In the immediate aftermath of the battle, Brian’s forces converged to Dublin reaching the town on New Year’s Eve 999. They entered its defences (apparently without any great resistance) and, as the Annals of Innisfallen attest, on New Year’s Day (the Kalends of January) 1000, following an intensive sack, burned both the settlement itself and the nearby wood known as Caill Tomair (it apparently stood on the north side of the Liffey). The plunder of the town, for the second time in ten years, is described in considerable detail in the Cogaidh (s68). Allowance must be made here for poetic license but, event itself, some picture can be obtained of the wealth of the trading centre that was Dublin (Smyth 1979, II 209, 242). According to the account Brian, having plundered the dún (fortress), entered the margadh (market area) and here seized the greatest wealth. Meanwhile, on the approach of the Munster forces, King Sitriuc had fled northward hoping to obtain asylum among the Ulstermen. His ally, Máel-mórda of Uí Faeláin, was captured, in ignominious circumstances according to the Cogadh (s71). At the conclusion of hostilities, the (nominal) overkingship of Leinster was bestowed upon the Uí Dunchada candidate, Dunchad son of Domnail, who retained this dignity until he was deposed in 1003. Brian, however, asserted his overlordship of province by taking hostages from the Leinstermen. Before long, Sitriuc Silkbeard returned having found no asylum in the north. The annal accounts concur that he, too, yielded hostages to Brian while the Annals of Innisfallen add that the latter in a suitable magnanimous gesture, ‘gave the fort (dún) to the Foreigners’; the implications here is that, from this time onwards, the Hiberno-Scandinavian ruler would hold his kingship from his Munster overlord. Apparently Brian, at this stage, aspired to an even tighter dominance of Dublin that than secured by his rival, Máel Sechnaill , ten years earlier.
There seems to be little doubt that the longer term beneficiary of Glenn Máma was Brian alone. With renewed confidence, he again moved against Máel Sechnaill, even if his initiatives of 1000-1001 resulted in setbacks, one expedition into Brega resulted in his advance cavalry being slaughtered by the Uí Néill, another foray was reversed in Míde (Co Westmeath), and the Dál Cais river-fleet was impeded by the King of Tara and his Connachta allies having constructed a barrier across the Shannon. Brian, however, found a way of circumventing it and, early in 1002, brought a large army through to Athlone and took the hostages of Connacht. At this point Máel Sechnaill, finding the support of the northern kings slipping away (Jaski 2000, 227) felt obliged to submit and a new political order was created. The capitulation of the king of Tara left Brian as the most powerful king in Ireland – the first non Uí Néill king to achieve such prominence. However, it lies beyond the scope of this short essay to attempt any evaluation of his recognised success, in breaking the Uí Néill hegemony and making political supremacy appear an achievable goal (Byrne 1973, 267, Charles Edwards 2000, 570), much less to contemplate the realities underlying claims to high Kingship of Ireland.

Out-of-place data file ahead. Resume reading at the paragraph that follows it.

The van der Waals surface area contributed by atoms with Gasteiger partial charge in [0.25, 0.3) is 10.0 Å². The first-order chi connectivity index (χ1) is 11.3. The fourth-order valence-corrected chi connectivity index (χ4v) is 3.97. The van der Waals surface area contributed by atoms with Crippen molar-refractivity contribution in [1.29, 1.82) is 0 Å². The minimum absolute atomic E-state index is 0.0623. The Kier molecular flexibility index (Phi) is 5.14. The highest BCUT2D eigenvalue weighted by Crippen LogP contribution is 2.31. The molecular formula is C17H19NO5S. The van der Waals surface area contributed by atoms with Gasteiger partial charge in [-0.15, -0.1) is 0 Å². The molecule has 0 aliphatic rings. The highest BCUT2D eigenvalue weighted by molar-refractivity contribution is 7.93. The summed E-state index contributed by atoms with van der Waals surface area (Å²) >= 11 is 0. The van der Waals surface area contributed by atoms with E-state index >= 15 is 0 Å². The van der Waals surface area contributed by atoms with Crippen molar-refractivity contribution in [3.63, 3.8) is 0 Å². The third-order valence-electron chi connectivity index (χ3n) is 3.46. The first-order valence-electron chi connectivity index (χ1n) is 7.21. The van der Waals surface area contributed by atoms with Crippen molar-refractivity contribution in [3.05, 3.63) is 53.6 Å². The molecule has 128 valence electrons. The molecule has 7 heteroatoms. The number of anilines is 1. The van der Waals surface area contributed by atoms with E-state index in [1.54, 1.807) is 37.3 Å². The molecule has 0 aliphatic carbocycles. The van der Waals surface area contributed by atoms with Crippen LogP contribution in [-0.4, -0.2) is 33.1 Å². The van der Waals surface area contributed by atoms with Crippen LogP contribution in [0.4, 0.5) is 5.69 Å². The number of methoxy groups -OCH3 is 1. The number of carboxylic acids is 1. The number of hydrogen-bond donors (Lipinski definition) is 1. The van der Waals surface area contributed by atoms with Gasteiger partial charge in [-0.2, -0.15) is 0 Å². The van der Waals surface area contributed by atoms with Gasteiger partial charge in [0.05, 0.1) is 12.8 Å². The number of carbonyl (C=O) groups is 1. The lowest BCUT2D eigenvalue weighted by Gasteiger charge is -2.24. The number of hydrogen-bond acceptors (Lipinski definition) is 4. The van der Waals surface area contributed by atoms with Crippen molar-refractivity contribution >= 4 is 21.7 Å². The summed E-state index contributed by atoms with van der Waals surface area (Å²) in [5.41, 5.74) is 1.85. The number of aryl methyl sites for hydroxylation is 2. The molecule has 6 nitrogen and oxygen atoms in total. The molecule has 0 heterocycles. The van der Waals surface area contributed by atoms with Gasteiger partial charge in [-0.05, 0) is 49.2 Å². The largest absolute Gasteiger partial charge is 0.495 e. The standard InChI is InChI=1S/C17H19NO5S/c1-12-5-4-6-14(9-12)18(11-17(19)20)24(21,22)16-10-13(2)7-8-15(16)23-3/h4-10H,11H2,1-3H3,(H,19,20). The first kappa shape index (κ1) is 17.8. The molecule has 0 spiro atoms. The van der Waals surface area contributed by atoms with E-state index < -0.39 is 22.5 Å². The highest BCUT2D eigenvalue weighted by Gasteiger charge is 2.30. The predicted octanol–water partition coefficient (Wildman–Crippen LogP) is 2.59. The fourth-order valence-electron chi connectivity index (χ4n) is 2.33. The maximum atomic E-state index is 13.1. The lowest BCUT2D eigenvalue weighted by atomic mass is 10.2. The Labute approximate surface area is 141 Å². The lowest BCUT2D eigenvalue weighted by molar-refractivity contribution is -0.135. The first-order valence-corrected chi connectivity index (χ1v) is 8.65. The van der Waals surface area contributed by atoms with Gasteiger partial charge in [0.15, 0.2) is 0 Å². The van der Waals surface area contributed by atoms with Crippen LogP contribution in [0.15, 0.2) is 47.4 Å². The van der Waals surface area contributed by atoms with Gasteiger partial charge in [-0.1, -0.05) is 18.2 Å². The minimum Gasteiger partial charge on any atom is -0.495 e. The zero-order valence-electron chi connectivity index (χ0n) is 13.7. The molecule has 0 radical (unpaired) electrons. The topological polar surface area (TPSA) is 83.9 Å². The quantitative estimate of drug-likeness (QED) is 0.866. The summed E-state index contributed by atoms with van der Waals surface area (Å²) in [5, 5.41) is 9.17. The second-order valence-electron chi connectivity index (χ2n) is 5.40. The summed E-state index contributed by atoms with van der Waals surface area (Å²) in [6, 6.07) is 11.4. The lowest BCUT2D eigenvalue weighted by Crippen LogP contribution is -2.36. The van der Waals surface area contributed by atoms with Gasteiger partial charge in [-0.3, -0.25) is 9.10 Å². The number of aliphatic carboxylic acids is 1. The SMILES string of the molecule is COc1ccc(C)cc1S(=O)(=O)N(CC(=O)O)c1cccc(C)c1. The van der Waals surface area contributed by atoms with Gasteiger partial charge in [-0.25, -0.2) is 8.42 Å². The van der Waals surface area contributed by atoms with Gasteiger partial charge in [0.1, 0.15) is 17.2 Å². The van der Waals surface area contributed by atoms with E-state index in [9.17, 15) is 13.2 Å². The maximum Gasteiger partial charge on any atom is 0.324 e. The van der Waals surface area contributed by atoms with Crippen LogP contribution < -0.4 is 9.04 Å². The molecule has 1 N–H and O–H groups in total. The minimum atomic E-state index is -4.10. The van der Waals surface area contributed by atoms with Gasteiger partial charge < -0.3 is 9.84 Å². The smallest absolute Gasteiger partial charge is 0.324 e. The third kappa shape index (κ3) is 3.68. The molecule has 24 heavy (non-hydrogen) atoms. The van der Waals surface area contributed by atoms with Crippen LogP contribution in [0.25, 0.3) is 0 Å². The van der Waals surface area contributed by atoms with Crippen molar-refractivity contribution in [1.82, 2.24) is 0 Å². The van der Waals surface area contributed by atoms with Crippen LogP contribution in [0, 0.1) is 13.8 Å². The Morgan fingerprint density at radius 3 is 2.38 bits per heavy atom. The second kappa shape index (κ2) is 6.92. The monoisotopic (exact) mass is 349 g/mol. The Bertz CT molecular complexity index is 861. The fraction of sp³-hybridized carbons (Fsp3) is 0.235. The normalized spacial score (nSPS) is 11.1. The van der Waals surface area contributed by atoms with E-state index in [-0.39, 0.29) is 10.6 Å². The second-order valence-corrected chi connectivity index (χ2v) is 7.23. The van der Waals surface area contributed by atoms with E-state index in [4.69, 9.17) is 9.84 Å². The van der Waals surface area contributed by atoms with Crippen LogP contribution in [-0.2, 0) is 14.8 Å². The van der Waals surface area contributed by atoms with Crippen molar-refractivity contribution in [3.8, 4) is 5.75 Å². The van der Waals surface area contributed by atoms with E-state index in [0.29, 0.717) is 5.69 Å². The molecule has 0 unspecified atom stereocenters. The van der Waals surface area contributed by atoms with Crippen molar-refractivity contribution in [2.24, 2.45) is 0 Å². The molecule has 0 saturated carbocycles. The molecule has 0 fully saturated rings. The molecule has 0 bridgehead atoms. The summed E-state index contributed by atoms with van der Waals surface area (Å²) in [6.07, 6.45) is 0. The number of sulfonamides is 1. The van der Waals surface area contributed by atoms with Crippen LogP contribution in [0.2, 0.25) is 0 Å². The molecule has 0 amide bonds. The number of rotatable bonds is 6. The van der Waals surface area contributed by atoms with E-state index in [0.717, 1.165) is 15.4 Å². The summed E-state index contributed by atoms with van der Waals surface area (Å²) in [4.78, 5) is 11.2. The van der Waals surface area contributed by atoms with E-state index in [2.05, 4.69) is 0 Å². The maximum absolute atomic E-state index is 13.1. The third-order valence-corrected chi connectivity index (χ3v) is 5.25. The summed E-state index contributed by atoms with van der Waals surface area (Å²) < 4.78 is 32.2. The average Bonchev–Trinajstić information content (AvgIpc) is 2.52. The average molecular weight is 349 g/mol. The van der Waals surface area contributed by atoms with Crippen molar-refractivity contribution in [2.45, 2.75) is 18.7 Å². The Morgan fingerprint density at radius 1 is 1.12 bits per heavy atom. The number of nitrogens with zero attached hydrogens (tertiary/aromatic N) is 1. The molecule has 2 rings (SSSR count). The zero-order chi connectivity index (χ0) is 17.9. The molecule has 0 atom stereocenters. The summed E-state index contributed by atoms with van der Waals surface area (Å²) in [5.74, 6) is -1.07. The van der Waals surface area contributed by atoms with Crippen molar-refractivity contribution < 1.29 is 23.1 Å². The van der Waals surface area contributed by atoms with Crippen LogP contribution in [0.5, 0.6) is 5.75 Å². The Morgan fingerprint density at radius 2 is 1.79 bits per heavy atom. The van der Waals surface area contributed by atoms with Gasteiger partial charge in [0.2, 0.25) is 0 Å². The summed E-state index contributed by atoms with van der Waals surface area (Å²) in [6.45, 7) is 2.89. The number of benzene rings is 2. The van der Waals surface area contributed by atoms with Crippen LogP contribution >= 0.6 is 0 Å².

It remains to consider, though, however briefly the importance of Brian’s victory over the Máel-mórda/Sitriuc coalition as a prelude to renewing the challenge to Máel Sechnaill. Presumably, Glenn Máma gave him a psychological advantage over the king of Tara and increased his readiness to break the Agreement of Clonfert. As a result of the battle, he had achieved domination, in a meaningful sense, of Leinster and Dublin. Perhaps h had some appreciation of the potential of Dublin in accessing the Irish Sea area, certainly, in 1011, he brought a maritime fleet to Cenél Conaill (Co Donegal) – although it is not clear that this included Dublin ships or only those of Limerick. At the very least, he could command the land forces of Sitriuc Silkbeard – and he made us of them in his hostings from 1000 onwards (Duffy 1992, 95). It appears, therefore, that through achieving effective dominance of Dublin, Brian acquired a military (aside from a psychological) advantage over Máel Sechnaill, which helped him in his endeavors to reach beyond the lordship of Leth Moga. His success in this regard was probably instrumental in tying Dublin into the sphere of Leth Moga for at least a century to follow. When the Hiberno-Scandinavian kingdom was eventually, in 1052, brought directly under Irish control, it was by Leinster and subsequently Munster rulers, a pattern which was maintained until 1118. By this time, however, the compilers of Cogadh Gaedhel re Gallaib were already piecing together the orthodox Dál Cais history of the dynasty’s rise to prominence – and Glenn Máma was already part of that past.